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Showing posts from January, 2022

Developmental evaluation: An approach to help youth programs pivot

By Joanna Tzenis I don’t know about all of you, but if I hear the word “pivot” one more time during this pandemic, I might lose my mind. During the pandemic, many of us in the fields of youth and family development have had to toss our well-planned programs, curricula, staffing plans, and pedagogical practices out the window and improvise new strategies so that young people and families continue to learn and feel valued amidst the most challenging and complex social conditions of our lifetimes. This is why many argue that developmental evaluation is needed now more than ever. What is developmental evaluation?  Developmental evaluation (DE) is an approach that helps “social innovators” find innovative solutions in uncertain and complex environments through rapid feedback on issues that unfold through the implementation of a program. It is best suited for situations when it is impossible to know all the challenges or situations a program might face in the future -- you know, like durin

The Unchosen Ones: Lessons in resilience

By Kate Walker In 2016, photographer R.J. Kern took 65 portraits of Minnesota 4-H youth who didn’t win their county fair livestock competitions. Four year later -- in the midst of the pandemic -- he returned to photograph the young subjects. He asked them what they carried forward from their previous experience: What life skills have they learned? What advice would they give other competitors?  The portraits and reflections offer lessons on resilience and illustrate how young people learn from disappointments and rise from challenges. They also confirm what research tells us about how youth learn from emotions in youth programs and projects .  Resilience is the ability to cope with stress, bounce back from hardships. and use what was learned from setbacks to better navigate future challenges. "You win some, you lose some, that’s just how 4-H goes", Nick from Otter Tail County tells Kern.  In this video , 4-Hers share some of the life skills they’ve gained, from responsibilit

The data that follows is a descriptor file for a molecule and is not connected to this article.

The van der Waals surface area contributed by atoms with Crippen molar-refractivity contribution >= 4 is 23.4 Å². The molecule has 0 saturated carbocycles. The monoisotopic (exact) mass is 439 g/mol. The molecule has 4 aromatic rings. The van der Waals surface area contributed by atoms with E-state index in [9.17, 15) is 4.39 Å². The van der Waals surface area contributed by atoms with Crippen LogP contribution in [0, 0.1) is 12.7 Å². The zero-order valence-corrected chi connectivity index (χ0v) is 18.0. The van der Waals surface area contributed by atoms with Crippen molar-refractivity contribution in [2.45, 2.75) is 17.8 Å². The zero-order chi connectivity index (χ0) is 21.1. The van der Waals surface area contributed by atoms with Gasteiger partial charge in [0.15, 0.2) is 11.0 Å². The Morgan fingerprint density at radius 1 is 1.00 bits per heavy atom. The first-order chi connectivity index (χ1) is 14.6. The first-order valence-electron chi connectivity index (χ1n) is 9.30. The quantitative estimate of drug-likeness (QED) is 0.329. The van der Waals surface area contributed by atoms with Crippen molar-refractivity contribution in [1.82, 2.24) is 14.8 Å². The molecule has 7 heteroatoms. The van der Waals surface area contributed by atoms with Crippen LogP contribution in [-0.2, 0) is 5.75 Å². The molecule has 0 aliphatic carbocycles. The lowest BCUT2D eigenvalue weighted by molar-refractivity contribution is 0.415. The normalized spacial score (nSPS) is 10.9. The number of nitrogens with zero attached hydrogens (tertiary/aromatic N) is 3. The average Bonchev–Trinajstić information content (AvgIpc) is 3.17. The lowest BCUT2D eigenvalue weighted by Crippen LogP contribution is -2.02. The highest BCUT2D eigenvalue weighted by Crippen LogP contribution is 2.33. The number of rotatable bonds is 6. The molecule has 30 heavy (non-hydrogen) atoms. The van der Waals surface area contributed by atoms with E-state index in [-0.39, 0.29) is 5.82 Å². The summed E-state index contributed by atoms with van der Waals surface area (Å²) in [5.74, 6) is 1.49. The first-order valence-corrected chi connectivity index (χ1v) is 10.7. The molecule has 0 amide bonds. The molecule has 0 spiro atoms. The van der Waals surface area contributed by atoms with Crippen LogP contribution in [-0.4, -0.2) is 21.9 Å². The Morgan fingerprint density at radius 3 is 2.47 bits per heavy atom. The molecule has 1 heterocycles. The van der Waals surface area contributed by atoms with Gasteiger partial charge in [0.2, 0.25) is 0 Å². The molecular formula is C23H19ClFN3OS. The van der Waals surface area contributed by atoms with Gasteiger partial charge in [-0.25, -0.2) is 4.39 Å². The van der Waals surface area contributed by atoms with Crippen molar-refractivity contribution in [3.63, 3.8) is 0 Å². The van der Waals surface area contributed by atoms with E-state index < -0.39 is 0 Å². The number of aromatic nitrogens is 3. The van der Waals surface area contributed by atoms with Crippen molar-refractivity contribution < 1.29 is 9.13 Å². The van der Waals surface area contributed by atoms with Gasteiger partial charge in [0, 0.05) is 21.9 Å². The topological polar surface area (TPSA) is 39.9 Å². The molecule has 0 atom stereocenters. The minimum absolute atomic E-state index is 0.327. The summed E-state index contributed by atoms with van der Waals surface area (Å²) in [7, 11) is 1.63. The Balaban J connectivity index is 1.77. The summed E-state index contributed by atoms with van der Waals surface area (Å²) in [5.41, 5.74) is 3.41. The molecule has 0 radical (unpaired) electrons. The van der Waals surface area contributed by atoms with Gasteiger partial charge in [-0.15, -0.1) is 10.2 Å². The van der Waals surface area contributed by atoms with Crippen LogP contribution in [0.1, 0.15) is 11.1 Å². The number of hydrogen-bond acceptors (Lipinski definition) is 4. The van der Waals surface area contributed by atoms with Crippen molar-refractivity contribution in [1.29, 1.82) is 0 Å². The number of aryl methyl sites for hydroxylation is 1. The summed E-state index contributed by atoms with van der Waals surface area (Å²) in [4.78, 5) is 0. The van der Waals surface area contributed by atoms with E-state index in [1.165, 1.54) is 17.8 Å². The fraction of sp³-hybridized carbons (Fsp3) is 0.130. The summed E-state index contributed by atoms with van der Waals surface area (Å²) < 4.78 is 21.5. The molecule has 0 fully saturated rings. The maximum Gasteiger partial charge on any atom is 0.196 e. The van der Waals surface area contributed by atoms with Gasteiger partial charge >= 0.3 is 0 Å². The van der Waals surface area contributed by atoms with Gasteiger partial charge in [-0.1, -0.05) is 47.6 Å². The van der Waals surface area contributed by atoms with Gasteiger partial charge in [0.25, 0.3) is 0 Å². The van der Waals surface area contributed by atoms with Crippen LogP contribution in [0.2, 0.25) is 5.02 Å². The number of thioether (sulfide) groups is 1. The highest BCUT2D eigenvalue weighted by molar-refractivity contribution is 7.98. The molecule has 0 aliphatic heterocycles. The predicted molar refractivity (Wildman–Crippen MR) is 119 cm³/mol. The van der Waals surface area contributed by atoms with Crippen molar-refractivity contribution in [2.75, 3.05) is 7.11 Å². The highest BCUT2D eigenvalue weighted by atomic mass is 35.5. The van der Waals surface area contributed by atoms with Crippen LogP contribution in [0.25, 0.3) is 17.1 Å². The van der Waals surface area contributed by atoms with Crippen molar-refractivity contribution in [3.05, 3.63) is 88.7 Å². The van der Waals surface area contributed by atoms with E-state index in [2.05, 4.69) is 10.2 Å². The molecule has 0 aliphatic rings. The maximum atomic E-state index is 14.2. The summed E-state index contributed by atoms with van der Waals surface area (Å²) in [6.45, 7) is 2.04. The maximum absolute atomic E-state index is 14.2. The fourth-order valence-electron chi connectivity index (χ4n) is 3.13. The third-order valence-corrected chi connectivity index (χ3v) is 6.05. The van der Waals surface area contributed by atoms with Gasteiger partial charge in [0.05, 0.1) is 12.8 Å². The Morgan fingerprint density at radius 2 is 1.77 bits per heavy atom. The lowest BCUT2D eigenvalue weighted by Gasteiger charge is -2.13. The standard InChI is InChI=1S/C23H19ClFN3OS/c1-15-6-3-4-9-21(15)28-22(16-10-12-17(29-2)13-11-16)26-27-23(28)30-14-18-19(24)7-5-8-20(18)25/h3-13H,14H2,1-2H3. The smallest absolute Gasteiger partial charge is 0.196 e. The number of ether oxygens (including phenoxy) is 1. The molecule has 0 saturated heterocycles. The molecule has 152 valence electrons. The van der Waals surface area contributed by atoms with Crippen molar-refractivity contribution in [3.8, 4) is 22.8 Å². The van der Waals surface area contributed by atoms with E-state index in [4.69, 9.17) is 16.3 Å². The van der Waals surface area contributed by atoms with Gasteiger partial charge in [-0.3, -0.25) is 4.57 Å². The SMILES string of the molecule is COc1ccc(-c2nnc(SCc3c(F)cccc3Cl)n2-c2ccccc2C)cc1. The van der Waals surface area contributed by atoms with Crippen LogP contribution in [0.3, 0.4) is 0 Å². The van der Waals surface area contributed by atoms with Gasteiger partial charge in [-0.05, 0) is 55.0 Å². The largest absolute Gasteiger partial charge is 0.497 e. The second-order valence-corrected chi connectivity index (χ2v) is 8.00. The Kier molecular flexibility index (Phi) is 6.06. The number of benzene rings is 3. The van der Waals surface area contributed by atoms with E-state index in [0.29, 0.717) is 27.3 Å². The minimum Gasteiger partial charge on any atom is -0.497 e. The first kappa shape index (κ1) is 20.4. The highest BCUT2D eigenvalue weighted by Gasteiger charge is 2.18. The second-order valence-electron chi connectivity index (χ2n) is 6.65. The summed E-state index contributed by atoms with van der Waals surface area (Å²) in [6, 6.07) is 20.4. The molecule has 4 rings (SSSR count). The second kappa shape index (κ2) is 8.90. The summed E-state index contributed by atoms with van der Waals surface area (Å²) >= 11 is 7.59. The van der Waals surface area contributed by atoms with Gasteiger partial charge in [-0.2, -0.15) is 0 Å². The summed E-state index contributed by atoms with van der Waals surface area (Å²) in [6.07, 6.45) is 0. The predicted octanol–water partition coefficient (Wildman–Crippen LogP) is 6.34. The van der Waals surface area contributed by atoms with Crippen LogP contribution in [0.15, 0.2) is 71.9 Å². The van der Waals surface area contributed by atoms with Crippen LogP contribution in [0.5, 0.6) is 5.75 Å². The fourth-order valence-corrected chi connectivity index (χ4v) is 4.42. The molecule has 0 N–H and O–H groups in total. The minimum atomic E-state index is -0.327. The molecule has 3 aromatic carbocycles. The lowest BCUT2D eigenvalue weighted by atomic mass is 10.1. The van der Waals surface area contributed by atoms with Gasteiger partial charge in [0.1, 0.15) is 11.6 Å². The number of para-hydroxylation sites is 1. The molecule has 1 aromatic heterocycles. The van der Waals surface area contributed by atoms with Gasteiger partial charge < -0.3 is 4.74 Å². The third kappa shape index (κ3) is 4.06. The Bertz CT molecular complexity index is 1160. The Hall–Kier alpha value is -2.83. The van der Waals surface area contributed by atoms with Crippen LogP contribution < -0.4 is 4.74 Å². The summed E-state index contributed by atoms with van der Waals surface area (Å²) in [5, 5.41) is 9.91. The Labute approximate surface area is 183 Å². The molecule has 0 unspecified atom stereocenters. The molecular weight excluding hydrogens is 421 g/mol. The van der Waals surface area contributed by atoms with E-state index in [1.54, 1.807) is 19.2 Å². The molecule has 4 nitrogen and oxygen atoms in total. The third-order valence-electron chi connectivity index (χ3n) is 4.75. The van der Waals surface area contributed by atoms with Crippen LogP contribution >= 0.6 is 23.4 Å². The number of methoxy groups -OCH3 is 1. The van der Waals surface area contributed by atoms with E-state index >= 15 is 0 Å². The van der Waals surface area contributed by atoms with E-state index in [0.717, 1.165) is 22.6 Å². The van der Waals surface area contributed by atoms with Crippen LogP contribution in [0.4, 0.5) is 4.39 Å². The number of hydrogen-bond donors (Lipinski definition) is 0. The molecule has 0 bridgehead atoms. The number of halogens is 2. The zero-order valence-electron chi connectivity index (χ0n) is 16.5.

The journey to the answer - we all need to be connected

By Nicole Pokorney My professional leave to tackle the topic of access and equity for youth in the outdoors has been quite a journey. I set off without knowing my destination, with a handwritten, unfinished map. Along the way I found myself bushwhacking through tough readings, venturing off on side trails to more information, and stopping at places of awe. The tangled web of trails finally converged for me when I came across a sign at the entrance to the woods that read,  “Connections in nature, with each other, with art, with the universe...WE ARE ALL CONNECTED.” This simple sign seemed to condense my hours of research and reading into a theme - the imperative need for connections to nature, to each other, and to the land. Connections to nature. In my last blog post , I stressed the need to connect youth to nature in ways that best fit their learning styles, passions and hobbies. Today I’d go further to argue that everyone needs to be connected to nature, and that every program, reg